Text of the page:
Jon Stewart Takes a Look at Michael Sam and the NFL's Homophobia
The imminent possibility of the NFL’s first openly gay player has everyone talking, and last night Stewart gave a breakdown of what it all means.
With the NFL season over, it’s time for America to sit back and enjoy what Jon Stewart calls its second-favorite sport: “waiting for football.” Things got off to a raucous start Sunday, one week after the Super Bowl, when college football player and NFL prospect Michael Sam came out as gay. The imminent possibility of the NFL’s first openly gay player has everyone talking, and last night Stewart gave a breakdown of what it all means, complete with a Tim Tebow dis.
First, Stewart addressed the legitimacy of Sam’s NFL prospects – because if he’s gay, he’s probably not a real player, right? He’s a kicker or something, most likely. Oh wait, Sam is an all-American defensive end, and was voted the best defensive player in what most consider to be the best conference in college football. Because, you know, Sam is really good. As Stewart said, “it’s as though sexual orientation has nothing to do with physical strength.”
There is also the whole idea that football teams and locker rooms won’t be accepting of Sam’s sexual orientation. Except Sam told his college teammates at the beginning of the season in August, and everyone kept it “respectfully private.” It wasn’t a big deal at all. In fact, after Sam came out publicly on Sunday, the University of Missouri expressed its support for him with a tweet. “Which just goes to show, that despite what might be the heartland’s reputation, they’ll welcome anyone, no matter how different, if you’re really good at football,” Stewart said. And again, Sam is quite good.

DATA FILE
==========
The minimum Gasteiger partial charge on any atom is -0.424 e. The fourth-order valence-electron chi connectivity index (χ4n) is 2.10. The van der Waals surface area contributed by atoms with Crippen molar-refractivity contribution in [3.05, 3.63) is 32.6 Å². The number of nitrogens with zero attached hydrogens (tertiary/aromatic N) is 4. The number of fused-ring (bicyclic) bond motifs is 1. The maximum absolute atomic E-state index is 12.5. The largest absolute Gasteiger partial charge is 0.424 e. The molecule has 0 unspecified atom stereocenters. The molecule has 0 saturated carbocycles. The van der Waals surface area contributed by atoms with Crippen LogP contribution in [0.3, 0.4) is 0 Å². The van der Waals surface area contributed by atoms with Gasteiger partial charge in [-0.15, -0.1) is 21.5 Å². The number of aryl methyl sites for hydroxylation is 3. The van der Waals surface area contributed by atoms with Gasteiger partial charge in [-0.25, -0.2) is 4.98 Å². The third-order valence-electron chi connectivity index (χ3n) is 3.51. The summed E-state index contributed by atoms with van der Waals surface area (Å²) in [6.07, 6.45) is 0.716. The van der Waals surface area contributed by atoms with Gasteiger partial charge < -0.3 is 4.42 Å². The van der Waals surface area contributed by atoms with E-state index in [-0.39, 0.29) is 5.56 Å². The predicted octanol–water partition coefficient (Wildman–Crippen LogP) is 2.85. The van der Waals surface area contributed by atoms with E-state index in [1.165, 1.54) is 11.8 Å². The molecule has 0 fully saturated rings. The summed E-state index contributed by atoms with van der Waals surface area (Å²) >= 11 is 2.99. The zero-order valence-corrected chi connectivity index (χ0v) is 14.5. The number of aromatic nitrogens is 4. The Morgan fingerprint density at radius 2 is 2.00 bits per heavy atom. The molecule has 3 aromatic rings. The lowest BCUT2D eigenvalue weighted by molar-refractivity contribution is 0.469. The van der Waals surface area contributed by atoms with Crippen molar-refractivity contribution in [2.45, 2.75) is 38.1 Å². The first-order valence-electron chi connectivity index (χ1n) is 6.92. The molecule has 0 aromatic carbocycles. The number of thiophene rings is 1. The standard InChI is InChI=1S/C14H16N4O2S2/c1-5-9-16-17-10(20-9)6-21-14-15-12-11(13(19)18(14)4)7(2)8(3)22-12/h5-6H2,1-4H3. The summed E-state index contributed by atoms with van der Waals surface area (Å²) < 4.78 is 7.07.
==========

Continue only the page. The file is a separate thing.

Stewart addressed the absurdity of some NFL players’ fears of being checked out in the locker room by an openly gay player – “It’s so weird how some guys just assume that they’re so irresistible to gay guys” – and the NFL teams labeling Sam’s sexual orientation as a distraction. Stewart dismantled the distraction argument perfectly: “No pro team wants the type of controversy having a gay player is going to cause … if he had just been convicted of DUI vehicular manslaughter, or obstruction of justice in connection with a murder, or have been accused of sexual assault, or screamed the n-word at a concert, or killed a bunch of dogs,” as other NFL players have all done, then Sam would be a great fit on an NFL team. But being gay is just too much. Riiiight.